These provisions that are included in the “Stimulus” bill are great news and come at a very good time for our industry. This is another incentive (benefit) that you can use with your client base to encourage them to invest in new home comfort systems. It’s not a foregone conclusion that sales will be made easily with these tax credits. Our industry is not the only one included in these energy tax credits. We’ll be competing with insulation, roofing and window & door contractors. Why? Well, guess what also qualifies for that 30%/$1,500 tax credit. Yep, insulation materials, roofs, storm windows and doors, and exterior windows and doors. Remember, once the homeowner maxes out the energy tax credit, that’s it. There are no more energy tax credits available to them so it’s important that we get out there and get the word to our clients. You can be sure that the other industries’ contractors will be doing so.

            If you need more information on the tax consequences of this law, please discuss it with your CPA, tax attorney or, if you like, you can contact me and I’ll do everything I can to assist you.

            U.S. Treasury Department Circular 230 Disclosure: To ensure compliance with requirements imposed by the IRS, we inform you that, unless expressly stated otherwise, any U.S. federal tax advice contained in this communication (including any attachments) is not intended or written to be used, and cannot be used, for the purpose of (i) avoiding penalties under the Internal Revenue Code or (ii) promoting, marketing or recommending to another party any transaction or matter addressed herein. This article is not intended to be comprehensive in nature and competent professional tax advice should be sought in determining the issues that impact your specific situation.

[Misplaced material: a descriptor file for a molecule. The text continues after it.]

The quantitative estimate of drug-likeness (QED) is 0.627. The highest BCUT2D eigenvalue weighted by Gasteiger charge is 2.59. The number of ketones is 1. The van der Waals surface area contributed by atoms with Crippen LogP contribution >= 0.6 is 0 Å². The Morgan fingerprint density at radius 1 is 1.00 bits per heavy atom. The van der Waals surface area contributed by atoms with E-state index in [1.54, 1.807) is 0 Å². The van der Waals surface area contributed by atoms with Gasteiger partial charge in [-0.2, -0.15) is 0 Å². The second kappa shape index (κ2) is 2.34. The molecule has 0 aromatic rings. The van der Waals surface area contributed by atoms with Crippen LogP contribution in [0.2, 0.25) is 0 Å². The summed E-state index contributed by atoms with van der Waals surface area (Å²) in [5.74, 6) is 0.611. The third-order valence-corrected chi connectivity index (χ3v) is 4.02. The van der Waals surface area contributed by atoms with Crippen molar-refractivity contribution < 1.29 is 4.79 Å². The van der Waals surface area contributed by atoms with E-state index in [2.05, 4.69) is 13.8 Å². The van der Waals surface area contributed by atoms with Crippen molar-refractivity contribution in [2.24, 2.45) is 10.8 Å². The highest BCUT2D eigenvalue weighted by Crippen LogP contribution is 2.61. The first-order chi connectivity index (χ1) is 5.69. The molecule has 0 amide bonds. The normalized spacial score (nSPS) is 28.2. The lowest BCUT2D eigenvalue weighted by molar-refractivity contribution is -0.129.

Type of Equipment

Energy Rating Requirements

Water Heaters:


Natural gas, propane or oil

Energy factor of at least .82 or a thermal efficiency of 90%


System must be certified by Solar Rating & Certification Corp.; the water must be used in the home and at least 50% of the energy generated must


come from the sun.


Elec. Heat Pump Water Heater

Energy Factor of at least 2.0

Central Air Conditioners:


Split - Systems

Energy Efficiency Rating (EER) of at least 13 and a Seasonal Energy


Efficiency Rating (SEER) of at least 16

Package Systems

EER of at least 12 and a SEER of at least 14

Electric Heat Pumps:


Split Heat Pumps

Highest efficiency tier established by the Consortium for Energy


Efficiency (CEE) as of 1/1/09. Currently, those ratings are:


     - EER of 12.5 or higher


     - SEER of 15 or higher


     - Heating Seasonal Performance Factor (HSPF) of 8.5 or higher

Packaged Heat Pumps

Highest efficiency tier established by the Consortium for Energy


Efficiency (CEE) as of 1/1/09. Currently, those ratings are:


     - EER of 12 or higher


     - SEER of 14 or higher


     - Heating Seasonal Performance Factor (HSPF) of 8 or higher

Geothermal Heat Pumps:


Closed Loop

EER of at least 14.1 or a Co-efficiency of Performance (COP) of at least 3.3


Open Loop

EER of at least 16.2 or a COP of at least 3.6



Natural Gas or Propane

Annual Fuel Utilization Efficiency (AFUE) of at least 95%


AFUE of at least 90%



Natural Gas or Propane

AFUE of at least 90%


AFUE of at least 90%

Main Air Circulating Fan

Must not use more than 2% of total energy used by furnace

Wood Stoves

Thermal efficiency rating of at least 75% measured using a lower heating value.